Turkey's submission of a measure to approve Sweden's NATO accession does not affect Hungary's decision-making process, Hungarian Foreign Minister Peter Szijjarto said on Oct. 24, Hungarian news sources reported.
"This changes nothing on our side," Szijjarto said, "Hungary’s parliament is the parliament of a sovereign country, so it will make a sovereign decision on this issue."
Turkish President Recep Tayyip Erdogan signed a protocol on Sweden's NATO accession on Oct. 23, and the measure is now awaiting ratification by Turkey's parliament.
Following the news from Turkey, NATO Secretary General Jens Stoltenberg reportedly told allies in a letter last week that Sweden should join the military bloc at the latest during a foreign ministers' meeting on Nov. 28-29.
However, Hungarian Prime Minister Viktor Orban said in September that Hungary was in no rush to ratify Sweden's membership, a sentiment echoed by Szijjarto.
Previously, Szijjarto said in July, "Our position regarding Sweden is also clear: the government supports NATO accession, which is why we presented the proposal on this issue to the parliament many months ago."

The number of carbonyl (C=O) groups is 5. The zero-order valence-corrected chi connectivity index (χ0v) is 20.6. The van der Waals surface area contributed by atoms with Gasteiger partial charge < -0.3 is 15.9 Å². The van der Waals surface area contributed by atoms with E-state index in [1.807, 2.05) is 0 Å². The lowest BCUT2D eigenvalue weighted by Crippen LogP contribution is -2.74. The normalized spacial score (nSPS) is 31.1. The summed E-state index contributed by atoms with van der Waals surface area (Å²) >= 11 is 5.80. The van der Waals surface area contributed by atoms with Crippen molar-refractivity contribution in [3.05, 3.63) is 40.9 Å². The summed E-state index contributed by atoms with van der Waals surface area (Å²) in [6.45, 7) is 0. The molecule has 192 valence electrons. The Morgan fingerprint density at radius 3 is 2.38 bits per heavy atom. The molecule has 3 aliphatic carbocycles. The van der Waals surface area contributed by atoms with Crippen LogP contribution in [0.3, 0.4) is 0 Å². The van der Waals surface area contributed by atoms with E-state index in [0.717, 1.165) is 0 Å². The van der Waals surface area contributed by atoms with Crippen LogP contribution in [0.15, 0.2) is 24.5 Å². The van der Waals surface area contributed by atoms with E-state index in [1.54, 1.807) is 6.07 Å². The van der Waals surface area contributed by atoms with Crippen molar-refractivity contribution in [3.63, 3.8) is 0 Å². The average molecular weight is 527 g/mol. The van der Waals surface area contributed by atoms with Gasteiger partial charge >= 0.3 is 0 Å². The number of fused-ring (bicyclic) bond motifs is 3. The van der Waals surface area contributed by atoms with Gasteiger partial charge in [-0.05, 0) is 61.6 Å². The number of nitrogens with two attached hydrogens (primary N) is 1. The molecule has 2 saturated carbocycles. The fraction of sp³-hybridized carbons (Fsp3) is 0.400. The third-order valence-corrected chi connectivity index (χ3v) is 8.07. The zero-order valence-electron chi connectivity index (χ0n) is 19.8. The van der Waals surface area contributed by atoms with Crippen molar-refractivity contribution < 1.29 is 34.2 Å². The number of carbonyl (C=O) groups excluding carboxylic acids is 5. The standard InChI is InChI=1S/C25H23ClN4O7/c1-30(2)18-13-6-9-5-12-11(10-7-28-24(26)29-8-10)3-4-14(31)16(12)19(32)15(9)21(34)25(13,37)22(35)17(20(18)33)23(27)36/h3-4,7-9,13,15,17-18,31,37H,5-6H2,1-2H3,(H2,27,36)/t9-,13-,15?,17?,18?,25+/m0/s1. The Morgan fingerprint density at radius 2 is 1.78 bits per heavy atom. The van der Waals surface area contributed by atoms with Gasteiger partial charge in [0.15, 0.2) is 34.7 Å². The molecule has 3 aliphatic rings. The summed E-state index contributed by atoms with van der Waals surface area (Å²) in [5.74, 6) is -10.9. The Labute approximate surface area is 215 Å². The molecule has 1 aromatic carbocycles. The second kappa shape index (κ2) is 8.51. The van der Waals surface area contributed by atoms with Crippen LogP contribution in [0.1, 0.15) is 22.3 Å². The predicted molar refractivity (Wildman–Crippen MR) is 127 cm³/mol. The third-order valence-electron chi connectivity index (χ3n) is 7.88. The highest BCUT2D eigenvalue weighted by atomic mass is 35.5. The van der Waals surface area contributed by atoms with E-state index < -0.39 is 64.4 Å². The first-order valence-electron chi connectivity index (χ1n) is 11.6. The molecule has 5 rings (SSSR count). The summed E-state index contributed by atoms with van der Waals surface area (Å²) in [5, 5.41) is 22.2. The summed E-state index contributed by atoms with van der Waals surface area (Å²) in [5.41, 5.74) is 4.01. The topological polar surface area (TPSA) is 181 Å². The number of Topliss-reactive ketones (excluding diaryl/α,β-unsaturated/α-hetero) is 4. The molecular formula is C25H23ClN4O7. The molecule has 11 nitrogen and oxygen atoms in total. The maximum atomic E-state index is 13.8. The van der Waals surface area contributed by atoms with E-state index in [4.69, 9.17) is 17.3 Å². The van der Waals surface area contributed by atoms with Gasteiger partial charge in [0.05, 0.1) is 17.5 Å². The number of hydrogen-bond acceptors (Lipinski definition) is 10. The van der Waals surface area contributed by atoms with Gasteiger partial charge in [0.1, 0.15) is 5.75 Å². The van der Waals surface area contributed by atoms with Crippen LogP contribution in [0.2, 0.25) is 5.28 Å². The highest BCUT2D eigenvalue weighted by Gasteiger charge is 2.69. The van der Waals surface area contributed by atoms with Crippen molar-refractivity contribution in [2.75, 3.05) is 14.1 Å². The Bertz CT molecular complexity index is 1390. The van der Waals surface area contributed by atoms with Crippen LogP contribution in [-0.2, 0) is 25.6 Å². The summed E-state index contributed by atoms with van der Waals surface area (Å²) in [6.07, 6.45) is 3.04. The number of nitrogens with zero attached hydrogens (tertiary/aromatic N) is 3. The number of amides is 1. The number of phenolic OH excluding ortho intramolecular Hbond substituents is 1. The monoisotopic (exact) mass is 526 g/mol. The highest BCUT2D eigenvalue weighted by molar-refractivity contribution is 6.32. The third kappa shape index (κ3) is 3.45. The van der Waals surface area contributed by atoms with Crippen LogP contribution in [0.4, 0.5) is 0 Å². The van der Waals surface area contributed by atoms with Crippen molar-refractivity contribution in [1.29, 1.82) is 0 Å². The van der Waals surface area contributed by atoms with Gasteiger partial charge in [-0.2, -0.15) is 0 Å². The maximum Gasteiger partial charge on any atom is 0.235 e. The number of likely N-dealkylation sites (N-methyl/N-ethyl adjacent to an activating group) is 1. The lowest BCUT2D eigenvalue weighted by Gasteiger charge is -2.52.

"Closing the ratification process is only a technical issue."
It is unclear what the cause for future delays would be. Hungary eventually ratified Finland's accession to the alliance nine months after the original application, but only after Erdogan first said Turkey would support the bid.
Some have argued that Hungary's delays are simply a bargaining chip to extract further concessions, but as the goalpost continues to move, it is difficult to tell what will finally convince Hungary to ratify Sweden.
Hungary has maintained ties with Russia even after the beginning of the full-scale invasion, and has repeatedly stalled sanctions against Russia and aid for Kyiv. Szijjarto visited Russia for the fifth time since February 2022 on Oct. 12.